Vrtoglavica means “vertigo cave» in Slovenian, and for good reason. A narrow, ice-covered, nearly vertical passage leads down the mountain. Eventually, the passage widens considerably to become a very deep well.
The Vrtoglavica cave is not characterized by being the largest, longest or deepest cave, but rather by containing the longest uninterrupted vertical drop in the world. It is possible for an object (or spelunker) to fall freely 603 meters before hitting bottom.
This pit also contains one of the longest underground waterfalls in the worldwhich extends for about 420 meters long.
5- Eiksund Tunnel
The Eiksund Tunnel in Norway runs underground through the Vartdalsfjord and connect the hareidlandet island with the mainland. It opened in 2008 as part of the Eiksundsambandet Project, which included other tunnels and a bridge intended to provide a permanent route between Hareidlandet and the rest of the country.
the eiksund it is the deepest tunnel in the worldreaching the 287 meters at its deepest point, making it the deepest place underwater where driving is possible.
6-Y-40 The Deep Joy
Do you remember trying to touch the bottom of the deep end of a swimming pool as a child? Imagine a pool approximately 10 times deeper, and you have the Y-40 Deep Joy Pool, the deepest pool in the world.
Located in Montegrotto Terme, Italy, the Y-40 features a vertical axis that descends to the 42 meters deep And contains 4.3 million liters of water.
The pool water comes from local hot springs and is kept at around 33ºC, allowing divers to swim without wearing a wetsuit.
7- Great Pagosa Aquifer
The Pagosa, Colorado Resort and Spa features several geothermal pools. For years, travelers have flocked to the pools for the healing effects of their waters.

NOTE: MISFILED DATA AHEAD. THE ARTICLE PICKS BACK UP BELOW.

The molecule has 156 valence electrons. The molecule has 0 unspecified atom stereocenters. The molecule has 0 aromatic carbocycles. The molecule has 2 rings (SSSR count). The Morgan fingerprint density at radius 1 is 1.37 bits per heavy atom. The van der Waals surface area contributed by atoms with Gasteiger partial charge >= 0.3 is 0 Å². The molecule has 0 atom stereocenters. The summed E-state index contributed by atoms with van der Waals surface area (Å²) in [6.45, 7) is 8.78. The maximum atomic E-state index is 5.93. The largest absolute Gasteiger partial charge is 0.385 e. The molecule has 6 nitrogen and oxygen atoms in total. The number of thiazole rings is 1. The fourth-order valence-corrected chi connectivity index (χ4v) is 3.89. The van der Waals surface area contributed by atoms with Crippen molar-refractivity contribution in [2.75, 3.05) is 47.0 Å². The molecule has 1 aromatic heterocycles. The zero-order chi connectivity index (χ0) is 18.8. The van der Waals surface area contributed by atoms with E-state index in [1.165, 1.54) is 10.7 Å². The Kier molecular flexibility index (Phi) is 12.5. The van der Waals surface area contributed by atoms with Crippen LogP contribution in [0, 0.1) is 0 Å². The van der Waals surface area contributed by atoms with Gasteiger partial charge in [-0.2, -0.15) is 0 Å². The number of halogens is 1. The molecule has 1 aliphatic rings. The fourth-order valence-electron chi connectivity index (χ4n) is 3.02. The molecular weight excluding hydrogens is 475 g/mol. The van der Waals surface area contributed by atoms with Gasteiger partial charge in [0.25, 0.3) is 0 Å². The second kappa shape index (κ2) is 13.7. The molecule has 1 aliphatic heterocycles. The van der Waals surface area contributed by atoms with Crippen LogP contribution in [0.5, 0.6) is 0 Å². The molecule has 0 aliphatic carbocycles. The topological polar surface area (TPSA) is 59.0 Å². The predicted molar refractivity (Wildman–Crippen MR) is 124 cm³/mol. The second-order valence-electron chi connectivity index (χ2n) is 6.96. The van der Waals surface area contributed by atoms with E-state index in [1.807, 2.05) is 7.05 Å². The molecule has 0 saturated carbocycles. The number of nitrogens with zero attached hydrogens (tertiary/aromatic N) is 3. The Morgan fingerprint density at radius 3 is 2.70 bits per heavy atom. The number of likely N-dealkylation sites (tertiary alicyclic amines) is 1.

These pools are fed by the Great Pagosa Aquifer, known locally as the “mother spring«. This natural hot spring is too hot for anyone to bathe in, reaching an average of 55ºC on the surface.
The mother spring averages 8 meters deep, but towards the center, geothermal waters rise from a much deeper hole. This hole descends to the 305 metersthus converting it to the deepest geothermal hot spring in the world.
It should be noted that this is the official measure, but not the true one, as it is still unknown. When measured, the survey line was exhausted at 305 meters without having reached the bottom.
8- Cave “dragon’s breath”
Located in the Kalahari desert, Namibia, the “dragon’s breath” cave gets its name from the moist air that you feel from your entrance. In 1986, it was discovered that this humid air was due to a large underground lake which was about 60 meters underground.
With an area that covers approximately 2 hectares, the lake in this cave is the largest underground lake in the world that is not located under a glacier. Its maximum depth is still unknown. For now the deepest point measured by man reached 91 meters.
9- TauTona Mine
TauTona (“big lion” in Setswana) is a South African gold mine that has been in operation since 1962. An expansion project was completed in 2008, achieving the 3.9 kilometers deepthus turning TauTona into the deepest mine in the world. An elevator ride from the surface to the bottom requires about an hour.
This impressive hole houses approximately 800 kilometers of tunnels in which 5,600 miners work in more than dangerous conditions. The air temperature can reach 55ºC, while the rock can reach 60ºC.